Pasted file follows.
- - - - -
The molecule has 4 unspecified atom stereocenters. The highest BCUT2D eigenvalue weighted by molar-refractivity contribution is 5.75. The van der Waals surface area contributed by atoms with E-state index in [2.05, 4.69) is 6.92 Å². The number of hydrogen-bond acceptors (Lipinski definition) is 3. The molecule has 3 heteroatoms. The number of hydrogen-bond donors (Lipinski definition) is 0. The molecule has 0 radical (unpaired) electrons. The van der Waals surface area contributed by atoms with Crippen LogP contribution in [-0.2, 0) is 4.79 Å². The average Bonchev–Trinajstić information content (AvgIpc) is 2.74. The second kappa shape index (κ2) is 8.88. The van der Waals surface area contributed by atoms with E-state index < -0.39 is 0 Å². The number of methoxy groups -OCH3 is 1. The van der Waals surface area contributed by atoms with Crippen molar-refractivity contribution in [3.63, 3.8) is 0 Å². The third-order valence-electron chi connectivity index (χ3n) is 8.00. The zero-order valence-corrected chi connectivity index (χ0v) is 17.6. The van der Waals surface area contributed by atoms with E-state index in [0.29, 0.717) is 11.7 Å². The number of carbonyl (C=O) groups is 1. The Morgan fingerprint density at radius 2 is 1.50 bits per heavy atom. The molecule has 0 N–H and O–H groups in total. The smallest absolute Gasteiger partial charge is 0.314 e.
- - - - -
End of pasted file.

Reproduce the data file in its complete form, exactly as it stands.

The molecule has 4 unspecified atom stereocenters. The highest BCUT2D eigenvalue weighted by molar-refractivity contribution is 5.75. The van der Waals surface area contributed by atoms with E-state index in [2.05, 4.69) is 6.92 Å². The number of hydrogen-bond acceptors (Lipinski definition) is 3. The molecule has 3 heteroatoms. The number of hydrogen-bond donors (Lipinski definition) is 0. The molecule has 0 radical (unpaired) electrons. The van der Waals surface area contributed by atoms with Crippen LogP contribution in [-0.2, 0) is 4.79 Å². The average Bonchev–Trinajstić information content (AvgIpc) is 2.74. The second kappa shape index (κ2) is 8.88. The van der Waals surface area contributed by atoms with E-state index < -0.39 is 0 Å². The number of methoxy groups -OCH3 is 1. The van der Waals surface area contributed by atoms with Crippen molar-refractivity contribution in [3.63, 3.8) is 0 Å². The third-order valence-electron chi connectivity index (χ3n) is 8.00. The zero-order valence-corrected chi connectivity index (χ0v) is 17.6. The van der Waals surface area contributed by atoms with E-state index in [0.29, 0.717) is 11.7 Å². The number of carbonyl (C=O) groups is 1. The Morgan fingerprint density at radius 2 is 1.50 bits per heavy atom. The molecule has 0 N–H and O–H groups in total. The smallest absolute Gasteiger partial charge is 0.314 e.